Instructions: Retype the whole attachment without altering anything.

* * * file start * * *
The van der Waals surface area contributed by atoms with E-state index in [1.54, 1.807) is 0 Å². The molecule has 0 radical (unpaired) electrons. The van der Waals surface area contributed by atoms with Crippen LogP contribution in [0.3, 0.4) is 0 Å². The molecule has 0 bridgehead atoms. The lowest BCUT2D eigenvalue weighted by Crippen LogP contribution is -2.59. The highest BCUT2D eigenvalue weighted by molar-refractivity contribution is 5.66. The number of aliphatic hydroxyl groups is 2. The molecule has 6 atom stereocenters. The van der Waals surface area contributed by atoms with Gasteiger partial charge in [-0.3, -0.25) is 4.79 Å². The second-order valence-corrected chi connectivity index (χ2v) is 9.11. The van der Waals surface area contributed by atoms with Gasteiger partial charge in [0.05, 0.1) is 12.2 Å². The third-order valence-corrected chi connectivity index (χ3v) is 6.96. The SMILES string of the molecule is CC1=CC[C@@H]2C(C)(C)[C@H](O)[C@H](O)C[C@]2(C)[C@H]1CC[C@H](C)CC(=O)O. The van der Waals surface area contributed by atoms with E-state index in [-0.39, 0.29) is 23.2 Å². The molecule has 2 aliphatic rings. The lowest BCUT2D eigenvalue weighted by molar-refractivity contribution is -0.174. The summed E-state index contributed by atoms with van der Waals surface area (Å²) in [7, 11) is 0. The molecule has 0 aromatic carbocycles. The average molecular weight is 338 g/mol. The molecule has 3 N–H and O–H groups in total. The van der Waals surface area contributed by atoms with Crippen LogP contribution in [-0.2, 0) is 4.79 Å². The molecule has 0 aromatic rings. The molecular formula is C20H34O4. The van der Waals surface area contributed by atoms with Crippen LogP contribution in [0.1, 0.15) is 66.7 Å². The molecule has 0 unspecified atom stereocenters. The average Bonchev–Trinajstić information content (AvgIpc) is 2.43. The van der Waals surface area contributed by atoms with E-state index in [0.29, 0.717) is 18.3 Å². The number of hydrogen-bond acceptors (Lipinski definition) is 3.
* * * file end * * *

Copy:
The van der Waals surface area contributed by atoms with E-state index in [1.54, 1.807) is 0 Å². The molecule has 0 radical (unpaired) electrons. The van der Waals surface area contributed by atoms with Crippen LogP contribution in [0.3, 0.4) is 0 Å². The molecule has 0 bridgehead atoms. The lowest BCUT2D eigenvalue weighted by Crippen LogP contribution is -2.59. The highest BCUT2D eigenvalue weighted by molar-refractivity contribution is 5.66. The number of aliphatic hydroxyl groups is 2. The molecule has 6 atom stereocenters. The van der Waals surface area contributed by atoms with Gasteiger partial charge in [-0.3, -0.25) is 4.79 Å². The second-order valence-corrected chi connectivity index (χ2v) is 9.11. The van der Waals surface area contributed by atoms with Gasteiger partial charge in [0.05, 0.1) is 12.2 Å². The third-order valence-corrected chi connectivity index (χ3v) is 6.96. The SMILES string of the molecule is CC1=CC[C@@H]2C(C)(C)[C@H](O)[C@H](O)C[C@]2(C)[C@H]1CC[C@H](C)CC(=O)O. The van der Waals surface area contributed by atoms with E-state index in [-0.39, 0.29) is 23.2 Å². The molecule has 2 aliphatic rings. The lowest BCUT2D eigenvalue weighted by molar-refractivity contribution is -0.174. The summed E-state index contributed by atoms with van der Waals surface area (Å²) in [7, 11) is 0. The molecule has 0 aromatic carbocycles. The average molecular weight is 338 g/mol. The molecule has 3 N–H and O–H groups in total. The van der Waals surface area contributed by atoms with Crippen LogP contribution in [-0.2, 0) is 4.79 Å². The molecule has 0 aromatic rings. The molecular formula is C20H34O4. The van der Waals surface area contributed by atoms with Crippen LogP contribution in [0.1, 0.15) is 66.7 Å². The molecule has 0 unspecified atom stereocenters. The average Bonchev–Trinajstić information content (AvgIpc) is 2.43. The van der Waals surface area contributed by atoms with E-state index in [0.29, 0.717) is 18.3 Å². The number of hydrogen-bond acceptors (Lipinski definition) is 3.